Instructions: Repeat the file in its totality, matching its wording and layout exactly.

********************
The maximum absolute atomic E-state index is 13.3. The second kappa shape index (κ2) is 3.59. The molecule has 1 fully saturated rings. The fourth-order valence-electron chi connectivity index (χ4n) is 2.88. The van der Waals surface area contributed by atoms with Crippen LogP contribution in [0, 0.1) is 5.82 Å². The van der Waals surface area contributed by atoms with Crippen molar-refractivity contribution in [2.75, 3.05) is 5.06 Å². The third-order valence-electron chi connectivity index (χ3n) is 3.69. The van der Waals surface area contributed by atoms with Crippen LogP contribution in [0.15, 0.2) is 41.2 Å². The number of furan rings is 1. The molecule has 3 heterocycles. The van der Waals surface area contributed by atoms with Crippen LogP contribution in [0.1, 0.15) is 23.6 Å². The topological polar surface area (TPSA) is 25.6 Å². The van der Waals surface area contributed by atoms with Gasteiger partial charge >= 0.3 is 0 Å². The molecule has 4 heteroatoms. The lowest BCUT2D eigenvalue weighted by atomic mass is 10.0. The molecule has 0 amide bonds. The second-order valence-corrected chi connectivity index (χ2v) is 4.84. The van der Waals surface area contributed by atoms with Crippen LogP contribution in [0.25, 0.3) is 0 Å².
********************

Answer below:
The maximum absolute atomic E-state index is 13.3. The second kappa shape index (κ2) is 3.59. The molecule has 1 fully saturated rings. The fourth-order valence-electron chi connectivity index (χ4n) is 2.88. The van der Waals surface area contributed by atoms with Crippen LogP contribution in [0, 0.1) is 5.82 Å². The van der Waals surface area contributed by atoms with Crippen molar-refractivity contribution in [2.75, 3.05) is 5.06 Å². The third-order valence-electron chi connectivity index (χ3n) is 3.69. The van der Waals surface area contributed by atoms with Crippen LogP contribution in [0.15, 0.2) is 41.2 Å². The number of furan rings is 1. The molecule has 3 heterocycles. The van der Waals surface area contributed by atoms with Crippen LogP contribution in [0.1, 0.15) is 23.6 Å². The topological polar surface area (TPSA) is 25.6 Å². The van der Waals surface area contributed by atoms with Gasteiger partial charge >= 0.3 is 0 Å². The molecule has 4 heteroatoms. The lowest BCUT2D eigenvalue weighted by atomic mass is 10.0. The molecule has 0 amide bonds. The second-order valence-corrected chi connectivity index (χ2v) is 4.84. The van der Waals surface area contributed by atoms with Crippen LogP contribution in [0.25, 0.3) is 0 Å².